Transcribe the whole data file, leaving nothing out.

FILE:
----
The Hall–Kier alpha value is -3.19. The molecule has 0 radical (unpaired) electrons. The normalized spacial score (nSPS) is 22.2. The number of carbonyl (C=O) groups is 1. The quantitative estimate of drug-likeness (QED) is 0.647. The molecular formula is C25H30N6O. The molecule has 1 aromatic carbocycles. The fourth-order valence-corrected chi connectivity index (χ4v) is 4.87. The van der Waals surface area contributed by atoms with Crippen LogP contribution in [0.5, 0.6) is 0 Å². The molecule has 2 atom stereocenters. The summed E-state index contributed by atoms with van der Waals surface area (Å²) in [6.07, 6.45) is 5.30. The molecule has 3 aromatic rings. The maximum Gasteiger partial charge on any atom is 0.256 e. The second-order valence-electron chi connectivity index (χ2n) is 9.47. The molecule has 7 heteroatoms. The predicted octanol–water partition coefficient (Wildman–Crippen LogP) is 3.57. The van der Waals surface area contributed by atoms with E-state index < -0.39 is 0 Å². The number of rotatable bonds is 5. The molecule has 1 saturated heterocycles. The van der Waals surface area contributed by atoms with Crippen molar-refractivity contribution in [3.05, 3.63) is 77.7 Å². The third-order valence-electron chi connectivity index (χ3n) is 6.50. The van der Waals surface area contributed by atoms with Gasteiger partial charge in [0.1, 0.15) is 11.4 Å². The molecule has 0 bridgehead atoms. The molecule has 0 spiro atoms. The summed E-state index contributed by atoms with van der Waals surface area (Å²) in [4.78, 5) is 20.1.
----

The Hall–Kier alpha value is -3.19. The molecule has 0 radical (unpaired) electrons. The normalized spacial score (nSPS) is 22.2. The number of carbonyl (C=O) groups is 1. The quantitative estimate of drug-likeness (QED) is 0.647. The molecular formula is C25H30N6O. The molecule has 1 aromatic carbocycles. The fourth-order valence-corrected chi connectivity index (χ4v) is 4.87. The van der Waals surface area contributed by atoms with Crippen LogP contribution in [0.5, 0.6) is 0 Å². The molecule has 2 atom stereocenters. The summed E-state index contributed by atoms with van der Waals surface area (Å²) in [6.07, 6.45) is 5.30. The molecule has 3 aromatic rings. The maximum Gasteiger partial charge on any atom is 0.256 e. The second-order valence-electron chi connectivity index (χ2n) is 9.47. The molecule has 7 heteroatoms. The predicted octanol–water partition coefficient (Wildman–Crippen LogP) is 3.57. The van der Waals surface area contributed by atoms with E-state index < -0.39 is 0 Å². The number of rotatable bonds is 5. The molecule has 1 saturated heterocycles. The van der Waals surface area contributed by atoms with Crippen molar-refractivity contribution in [3.05, 3.63) is 77.7 Å². The third-order valence-electron chi connectivity index (χ3n) is 6.50. The van der Waals surface area contributed by atoms with Gasteiger partial charge in [0.1, 0.15) is 11.4 Å². The molecule has 0 bridgehead atoms. The molecule has 0 spiro atoms. The summed E-state index contributed by atoms with van der Waals surface area (Å²) in [4.78, 5) is 20.1.